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See detailCharacterizing the Performance of the NIRC2 Vortex Coronagraph at W. M. Keck Observatory
Xuan, W. Jerry; Mawet, Dimitri; Ngo, Henry et al

in Astronomical Journal (2018), 156

The NIRC2 vortex coronagraph is an instrument on Keck II designed to directly image exoplanets and circumstellar disks at mid-infrared bands L‧ (3.4–4.1 μm) and M [SUB] s [/SUB] (4.55–4.8 μm). We analyze ... [more ▼]

The NIRC2 vortex coronagraph is an instrument on Keck II designed to directly image exoplanets and circumstellar disks at mid-infrared bands L‧ (3.4–4.1 μm) and M [SUB] s [/SUB] (4.55–4.8 μm). We analyze imaging data and corresponding adaptive optics telemetry, observing conditions, and other metadata over a three-year time period to characterize the performance of the instrument and predict the detection limits of future observations. We systematically process images from 359 observations of 304 unique stars to subtract residual starlight (i.e., the coronagraphic point-spread function) of the target star using two methods: angular differential imaging (ADI) and reference star differential imaging (RDI). We find that for the typical parallactic angle (PA) rotation of our data set (∼10°), RDI provides gains over ADI for angular separations smaller than 0.″25. Furthermore, we find a power-law relation between the angular separation from the host star and the minimum PA rotation required for ADI to outperform RDI, with a power-law index of ‑1.18 ± 0.08. Finally, we use random forest models to estimate ADI and RDI post-processed detection limits a priori. These models, which we provide publicly on a website, explain 70%–80% of the variance in ADI detection limits and 30%–50% of the variance in RDI detection limits. Averaged over a range of angular separations, our models predict both ADI and RDI contrast to within a factor of 2. These results illuminate important factors in high-contrast imaging observations with the NIRC2 vortex coronagraph, help improve observing strategies, and inform future upgrades to the hardware. [less ▲]

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See detailAround the world: status and prospects with the infrared vortex coronagraph
Absil, Olivier ULiege; Karlsson, Mikael; Mawet, Dimitri et al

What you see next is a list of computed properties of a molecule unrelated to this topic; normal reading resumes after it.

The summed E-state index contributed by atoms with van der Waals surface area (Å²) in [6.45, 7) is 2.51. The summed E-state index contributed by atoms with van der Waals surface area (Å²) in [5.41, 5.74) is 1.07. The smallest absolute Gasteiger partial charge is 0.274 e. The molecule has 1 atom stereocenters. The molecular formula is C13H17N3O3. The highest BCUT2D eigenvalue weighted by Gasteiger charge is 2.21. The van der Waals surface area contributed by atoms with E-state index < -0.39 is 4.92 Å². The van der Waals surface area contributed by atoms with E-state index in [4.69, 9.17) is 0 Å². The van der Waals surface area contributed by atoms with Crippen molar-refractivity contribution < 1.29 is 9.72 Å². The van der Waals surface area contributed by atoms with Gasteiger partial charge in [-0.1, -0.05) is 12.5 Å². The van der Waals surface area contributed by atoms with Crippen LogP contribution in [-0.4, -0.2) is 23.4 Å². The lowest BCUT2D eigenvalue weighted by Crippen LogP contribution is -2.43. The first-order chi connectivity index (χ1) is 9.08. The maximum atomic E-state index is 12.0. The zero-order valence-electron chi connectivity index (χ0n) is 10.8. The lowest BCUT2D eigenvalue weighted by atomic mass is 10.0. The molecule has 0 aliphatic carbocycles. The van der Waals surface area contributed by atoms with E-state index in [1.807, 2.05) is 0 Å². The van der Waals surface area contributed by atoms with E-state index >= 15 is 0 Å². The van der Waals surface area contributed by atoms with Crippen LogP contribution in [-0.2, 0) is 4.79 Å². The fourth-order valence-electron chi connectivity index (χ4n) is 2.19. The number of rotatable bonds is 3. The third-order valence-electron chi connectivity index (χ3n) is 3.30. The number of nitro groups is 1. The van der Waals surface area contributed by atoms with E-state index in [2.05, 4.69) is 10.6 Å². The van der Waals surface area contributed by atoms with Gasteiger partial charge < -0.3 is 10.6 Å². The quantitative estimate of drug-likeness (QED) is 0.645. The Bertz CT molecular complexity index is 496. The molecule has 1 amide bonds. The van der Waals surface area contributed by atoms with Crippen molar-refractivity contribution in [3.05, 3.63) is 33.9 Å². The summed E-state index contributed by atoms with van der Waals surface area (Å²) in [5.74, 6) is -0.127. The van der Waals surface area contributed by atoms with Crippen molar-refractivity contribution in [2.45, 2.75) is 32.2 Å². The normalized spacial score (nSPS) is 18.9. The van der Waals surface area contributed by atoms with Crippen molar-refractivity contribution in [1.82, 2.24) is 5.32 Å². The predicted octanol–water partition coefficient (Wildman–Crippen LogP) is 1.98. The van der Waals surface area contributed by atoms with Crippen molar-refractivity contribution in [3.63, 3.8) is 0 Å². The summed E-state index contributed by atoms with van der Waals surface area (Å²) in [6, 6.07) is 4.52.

Conference (2018, June 11)

Since its first light at the VLT in 2012, the Annular Groove Phase Mask (AGPM) has been used to implement infrared vortex coronagraphy also at the Keck and the LBT. We review the status of these endeavors ... [more ▼]

Since its first light at the VLT in 2012, the Annular Groove Phase Mask (AGPM) has been used to implement infrared vortex coronagraphy also at the Keck and the LBT. We review the status of these endeavors, and highlight the main scientific results obtained so far. We explore the performance of the AGPM and identify the main limitations to its sensitivity to faint, off-axis companions. Based on the lessons learned, we are now preparing the implementation of AGPM-based vortex coronagraphs into a new generation of high-contrast imaging instruments. We explain how the AGPM will be used to hunt for planets in the habitable zone of alpha Centauri A and B with a refurbished version of the VISIR mid-infrared camera at the VLT, and how this project paves the way toward mid-infrared coronagraphy on the ELT with the METIS instrument. We also discuss future LM-band applications of the AGPM on VLT/ERIS, Keck/NIRC2, and ELT/METIS, as well as a possible upgrade of VLT/SPHERE with a K-band AGPM. [less ▲]

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See detailAn H-band Vector Vortex Coronagraph for the Subaru Coronagraphic Extreme-Adaptive Optics System
Kühn, Jonas; Serabyn, Eugene; Lozi, Julien et al

in Publications of the Astronomical Society of the Pacific (2018), 130(985),

The vector vortex is a coronagraphic imaging mode of the recently commissioned Subaru Coronagraphic Extreme-Adaptive Optics (SCExAO) platform on the 8-m Subaru Telescope. This multi-purpose high-contrast ... [more ▼]